Investing.com - The dollar rose to fresh 2018 highs against its rivals Friday after the euro slumped on concerns about European banks' exposure to Turkey as the country's currency crashed.
The U.S. dollar index, which measures the greenback against a trade-weighted basket of six major currencies, rose by 0.88% to 96.30.
Turkey's lira dropped to a record low against the dollar after President Donald Trump doubled metals tariffs on Turkey. That stoked investor concerns about Turkey's ability to pay its debts, leaving many fearing the fallout could spread beyond Turkey's border.
Fears of market contagion were somewhat justified after reports surfaced that the European Central Bank was assessing its exposure to Turkey.
Data from the Bank for International Settlements showed that banks in Spain, France and Italy had the highest exposure to the Turkish economy at the end of the first quarter, adding up to $81 billion, $35 billion and $18 billion respectively.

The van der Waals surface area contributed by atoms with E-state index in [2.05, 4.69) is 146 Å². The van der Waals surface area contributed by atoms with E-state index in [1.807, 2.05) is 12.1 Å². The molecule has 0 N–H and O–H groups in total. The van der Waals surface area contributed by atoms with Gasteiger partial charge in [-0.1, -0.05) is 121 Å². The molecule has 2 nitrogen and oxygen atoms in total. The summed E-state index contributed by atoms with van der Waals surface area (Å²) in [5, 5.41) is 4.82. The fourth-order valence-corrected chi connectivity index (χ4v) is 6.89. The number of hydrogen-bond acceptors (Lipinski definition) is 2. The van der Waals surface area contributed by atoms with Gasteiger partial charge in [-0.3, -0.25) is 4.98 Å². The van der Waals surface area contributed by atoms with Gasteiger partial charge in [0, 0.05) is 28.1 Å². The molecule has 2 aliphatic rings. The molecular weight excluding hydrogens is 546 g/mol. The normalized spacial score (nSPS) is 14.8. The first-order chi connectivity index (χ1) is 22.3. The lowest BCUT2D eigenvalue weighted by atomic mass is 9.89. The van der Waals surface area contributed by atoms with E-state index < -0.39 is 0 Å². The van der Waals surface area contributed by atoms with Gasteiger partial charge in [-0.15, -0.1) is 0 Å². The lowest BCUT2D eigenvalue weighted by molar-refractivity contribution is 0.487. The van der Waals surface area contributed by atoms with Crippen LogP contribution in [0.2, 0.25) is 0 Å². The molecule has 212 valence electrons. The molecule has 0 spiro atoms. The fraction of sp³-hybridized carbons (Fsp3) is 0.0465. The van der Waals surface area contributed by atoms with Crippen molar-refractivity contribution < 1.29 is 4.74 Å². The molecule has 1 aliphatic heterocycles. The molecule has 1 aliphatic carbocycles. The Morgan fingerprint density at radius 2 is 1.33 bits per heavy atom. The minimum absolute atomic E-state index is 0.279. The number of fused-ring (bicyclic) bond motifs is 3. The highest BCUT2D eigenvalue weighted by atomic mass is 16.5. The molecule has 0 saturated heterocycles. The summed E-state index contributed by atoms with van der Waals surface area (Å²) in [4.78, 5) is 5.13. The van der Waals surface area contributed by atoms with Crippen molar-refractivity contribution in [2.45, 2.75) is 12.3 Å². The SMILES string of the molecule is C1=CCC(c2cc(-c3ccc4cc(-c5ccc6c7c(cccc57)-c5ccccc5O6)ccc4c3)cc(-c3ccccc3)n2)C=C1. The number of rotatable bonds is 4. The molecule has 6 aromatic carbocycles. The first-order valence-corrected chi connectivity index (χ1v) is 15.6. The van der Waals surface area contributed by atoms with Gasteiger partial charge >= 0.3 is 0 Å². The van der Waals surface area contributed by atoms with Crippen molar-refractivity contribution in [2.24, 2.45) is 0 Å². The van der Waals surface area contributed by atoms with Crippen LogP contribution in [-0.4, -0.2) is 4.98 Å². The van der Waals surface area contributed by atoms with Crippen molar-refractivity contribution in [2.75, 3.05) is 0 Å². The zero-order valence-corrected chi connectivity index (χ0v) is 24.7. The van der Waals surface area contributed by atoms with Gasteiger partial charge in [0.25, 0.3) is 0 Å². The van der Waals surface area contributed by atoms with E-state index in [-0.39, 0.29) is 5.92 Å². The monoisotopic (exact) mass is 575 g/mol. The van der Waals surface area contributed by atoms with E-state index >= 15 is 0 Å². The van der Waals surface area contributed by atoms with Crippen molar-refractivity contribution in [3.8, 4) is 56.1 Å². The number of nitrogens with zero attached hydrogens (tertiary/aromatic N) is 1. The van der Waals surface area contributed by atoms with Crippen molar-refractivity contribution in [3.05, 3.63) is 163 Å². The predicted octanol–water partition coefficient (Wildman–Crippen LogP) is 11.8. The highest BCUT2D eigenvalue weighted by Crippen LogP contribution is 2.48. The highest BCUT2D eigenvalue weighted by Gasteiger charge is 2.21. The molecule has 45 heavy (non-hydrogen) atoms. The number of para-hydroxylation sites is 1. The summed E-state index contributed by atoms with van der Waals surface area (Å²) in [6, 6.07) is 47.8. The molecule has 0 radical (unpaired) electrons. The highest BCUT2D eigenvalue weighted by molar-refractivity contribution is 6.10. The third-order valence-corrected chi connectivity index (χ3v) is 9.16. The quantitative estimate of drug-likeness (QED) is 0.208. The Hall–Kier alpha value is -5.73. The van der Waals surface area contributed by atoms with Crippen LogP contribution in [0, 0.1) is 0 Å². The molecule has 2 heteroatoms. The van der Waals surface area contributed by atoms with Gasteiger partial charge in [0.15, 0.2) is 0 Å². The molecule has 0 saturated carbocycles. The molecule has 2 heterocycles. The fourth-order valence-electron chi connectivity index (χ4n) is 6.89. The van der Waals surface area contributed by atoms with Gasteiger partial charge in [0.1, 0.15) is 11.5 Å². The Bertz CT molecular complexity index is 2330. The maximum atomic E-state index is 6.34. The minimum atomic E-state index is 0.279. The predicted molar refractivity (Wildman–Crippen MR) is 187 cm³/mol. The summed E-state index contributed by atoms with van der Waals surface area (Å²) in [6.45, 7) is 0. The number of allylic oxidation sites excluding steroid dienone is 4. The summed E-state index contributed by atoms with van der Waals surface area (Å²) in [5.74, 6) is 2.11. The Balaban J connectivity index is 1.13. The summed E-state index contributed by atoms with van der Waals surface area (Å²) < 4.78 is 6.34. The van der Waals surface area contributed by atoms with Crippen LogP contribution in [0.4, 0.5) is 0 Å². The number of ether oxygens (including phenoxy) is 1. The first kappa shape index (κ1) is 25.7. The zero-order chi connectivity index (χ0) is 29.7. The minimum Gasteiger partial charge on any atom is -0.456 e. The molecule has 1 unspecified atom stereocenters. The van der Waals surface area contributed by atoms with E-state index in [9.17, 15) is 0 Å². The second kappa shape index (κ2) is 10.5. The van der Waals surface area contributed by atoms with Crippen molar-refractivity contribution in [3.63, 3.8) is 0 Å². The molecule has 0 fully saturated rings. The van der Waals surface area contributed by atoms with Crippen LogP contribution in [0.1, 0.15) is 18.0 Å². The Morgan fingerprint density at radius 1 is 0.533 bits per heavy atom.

Analysts, however, were quick to downplay the impact on European banks, citing most of the exposure was to Turkish equity, and not a falling lira.
"Spanish banks are not owed US$83.3bn and French banks are not owed in FX, this is local bank subsidiaries' balance sheets in Turkey, which are mostly in lira," Tim Ash, EM sovereign debt strategist at BlueBay, said.
"European banks' exposure in Turkey through these subsidiaries is really just limited to equity," Ash said.
That did little to stop investors betting against the euro, however, as the single currency suffered its biggest slump in more than a year, underpinning the greenback.
EUR/USD fell 1.15% to $1.1396.
Upbeat U.S. consumer inflation data, meanwhile, supported the dollar's advanced, reaffirming investor expectations for the Federal Reserve to hike rates twice more this year.
The Labor Department said on Thursday its consumer price index rose 0.2% last month, and core CPI rose 2.4% last month, higher than economists' estimates.
The yen, meanwhile, strengthened as the rout of the Turkey's lira triggered safe-haven demand.
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